Tonight (March 9th) on the world famous Classic Album at Midnight on Radio Nova we’re playing Van Halen’s 5150.
The album is presented in full with no commercials or interruptions.
Formed in California in the early 1970s by brothers Eddie (guitar) and Alex Van Halen (drums), singer David Lee Roth and bassist Michael Anthony, by the mid 1980s Van Halen was one of the most successful rock acts in the world.
Van Halen’s sixth album, 1984, saw the band embrace a more mainstream sound which paid off commercially, selling over 10 million copies. This success was followed by turmoil when Roth was fired from the band for recording a solo EP. His replacement, Sammy Hagar, was reportedly discovered when he was recommended by Eddie’s mechanic.
In November 1985 the band began recording their seventh album, 5150, in Eddie’s home studio of the same name. The title is a reference to California’s legal term for a mentally disturbed person.
Van Halen’s long-time producer Ted Templeman left to work with Roth, and so Foreigner’s Mick Jones was hired to oversee 5150 alongside Donn Landee, who had engineered previous Van Halen albums. Jones and Landee would give 5150 a more polished studio sound than the live mix technique employed by Templeman on earlier albums.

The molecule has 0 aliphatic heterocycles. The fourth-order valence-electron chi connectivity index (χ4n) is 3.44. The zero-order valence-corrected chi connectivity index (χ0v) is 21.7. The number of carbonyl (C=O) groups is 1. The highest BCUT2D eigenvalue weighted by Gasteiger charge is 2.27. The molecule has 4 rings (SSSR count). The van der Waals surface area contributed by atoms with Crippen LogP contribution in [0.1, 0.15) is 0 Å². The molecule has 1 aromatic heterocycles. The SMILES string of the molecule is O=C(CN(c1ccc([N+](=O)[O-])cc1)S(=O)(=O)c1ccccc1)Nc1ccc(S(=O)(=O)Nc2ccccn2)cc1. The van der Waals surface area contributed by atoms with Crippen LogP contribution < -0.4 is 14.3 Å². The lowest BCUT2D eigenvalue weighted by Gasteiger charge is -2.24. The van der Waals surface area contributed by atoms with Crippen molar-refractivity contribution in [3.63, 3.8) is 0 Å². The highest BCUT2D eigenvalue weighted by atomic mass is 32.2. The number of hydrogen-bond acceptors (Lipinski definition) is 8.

By the mid-80s the Glam Metal movement was in full swing, with Van Halen at the forefront. 5150 contains more ballads and love songs than on the hard rocking earlier albums of the Roth era, with synths playing a greater role.
5150 features nine tracks. On Side A are Good Enough; Why Can’t This Be Love?; Get Up; Dreams; and Summer nights. On Side B are Best of Both Worlds; Love Walks In; 5150; and Inside.
Released on March 24th, 1986, 5150 was an instant smash. It became the band’s first album to top the US Billboard 200 chart. It took just a week to turn platinum with over a million copies sold, making it the fastest selling album in the history of Warner Music. Ultimately it would sell over six million copies in the US alone.
Four singles were released from 5150 – Best of Both Worlds, Dreams, Love Walks in and Why Can’t This Be Love? – with the latter reaching number three in the US. Good Enough would feature on the soundtrack of Mel Brooks’s spoof Spaceballs.
Critics were initially lukewarm on 5150’s release. The Village Voice’s Robert Christgau called it a “pleasant piece of hackwork.” Rolling Stone were unconvinced by the addition of Hagar but praised Eddie’s guitar playing, writing that he “can still split the atom with his axe, and he knows it. It’s a Van Halen world with or without David Lee Roth, and 5150 shoots off all the bombastic fireworks of a band at the peak of its powers.”
In the years since its release, 5150 has come to be considered one of the greatest albums of the glam metal era and one of Van Halen’s finest works.
You can hear 5150 in full at midnight tonight on Radio Nova.